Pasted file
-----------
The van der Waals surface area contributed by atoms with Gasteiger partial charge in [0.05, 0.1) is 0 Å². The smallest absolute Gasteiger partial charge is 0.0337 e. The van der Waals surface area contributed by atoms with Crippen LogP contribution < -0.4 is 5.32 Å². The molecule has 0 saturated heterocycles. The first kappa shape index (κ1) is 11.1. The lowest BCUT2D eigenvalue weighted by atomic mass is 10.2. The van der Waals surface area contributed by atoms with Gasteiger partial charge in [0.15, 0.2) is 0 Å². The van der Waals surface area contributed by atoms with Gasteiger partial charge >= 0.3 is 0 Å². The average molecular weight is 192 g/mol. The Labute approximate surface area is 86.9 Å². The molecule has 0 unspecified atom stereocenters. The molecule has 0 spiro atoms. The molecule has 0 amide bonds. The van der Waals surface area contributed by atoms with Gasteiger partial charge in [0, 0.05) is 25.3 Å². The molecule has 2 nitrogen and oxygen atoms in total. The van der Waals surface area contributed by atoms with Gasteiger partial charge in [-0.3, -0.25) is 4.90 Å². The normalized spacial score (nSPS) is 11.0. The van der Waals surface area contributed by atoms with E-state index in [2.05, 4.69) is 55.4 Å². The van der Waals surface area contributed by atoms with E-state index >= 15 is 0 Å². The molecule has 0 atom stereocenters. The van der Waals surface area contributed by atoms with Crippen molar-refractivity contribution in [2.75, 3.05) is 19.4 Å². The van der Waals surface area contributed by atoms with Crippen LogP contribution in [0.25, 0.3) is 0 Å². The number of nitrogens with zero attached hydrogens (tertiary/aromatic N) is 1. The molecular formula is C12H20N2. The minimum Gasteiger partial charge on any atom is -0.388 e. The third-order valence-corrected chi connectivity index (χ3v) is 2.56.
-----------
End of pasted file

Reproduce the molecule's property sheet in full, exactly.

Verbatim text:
The van der Waals surface area contributed by atoms with Gasteiger partial charge in [0.05, 0.1) is 0 Å². The smallest absolute Gasteiger partial charge is 0.0337 e. The van der Waals surface area contributed by atoms with Crippen LogP contribution < -0.4 is 5.32 Å². The molecule has 0 saturated heterocycles. The first kappa shape index (κ1) is 11.1. The lowest BCUT2D eigenvalue weighted by atomic mass is 10.2. The van der Waals surface area contributed by atoms with Gasteiger partial charge in [0.15, 0.2) is 0 Å². The van der Waals surface area contributed by atoms with Gasteiger partial charge >= 0.3 is 0 Å². The average molecular weight is 192 g/mol. The Labute approximate surface area is 86.9 Å². The molecule has 0 unspecified atom stereocenters. The molecule has 0 spiro atoms. The molecule has 0 amide bonds. The van der Waals surface area contributed by atoms with Gasteiger partial charge in [0, 0.05) is 25.3 Å². The molecule has 2 nitrogen and oxygen atoms in total. The van der Waals surface area contributed by atoms with Gasteiger partial charge in [-0.3, -0.25) is 4.90 Å². The normalized spacial score (nSPS) is 11.0. The van der Waals surface area contributed by atoms with E-state index in [2.05, 4.69) is 55.4 Å². The van der Waals surface area contributed by atoms with E-state index >= 15 is 0 Å². The molecule has 0 atom stereocenters. The van der Waals surface area contributed by atoms with Crippen molar-refractivity contribution in [2.75, 3.05) is 19.4 Å². The van der Waals surface area contributed by atoms with Crippen LogP contribution in [0.25, 0.3) is 0 Å². The number of nitrogens with zero attached hydrogens (tertiary/aromatic N) is 1. The molecular formula is C12H20N2. The minimum Gasteiger partial charge on any atom is -0.388 e. The third-order valence-corrected chi connectivity index (χ3v) is 2.56.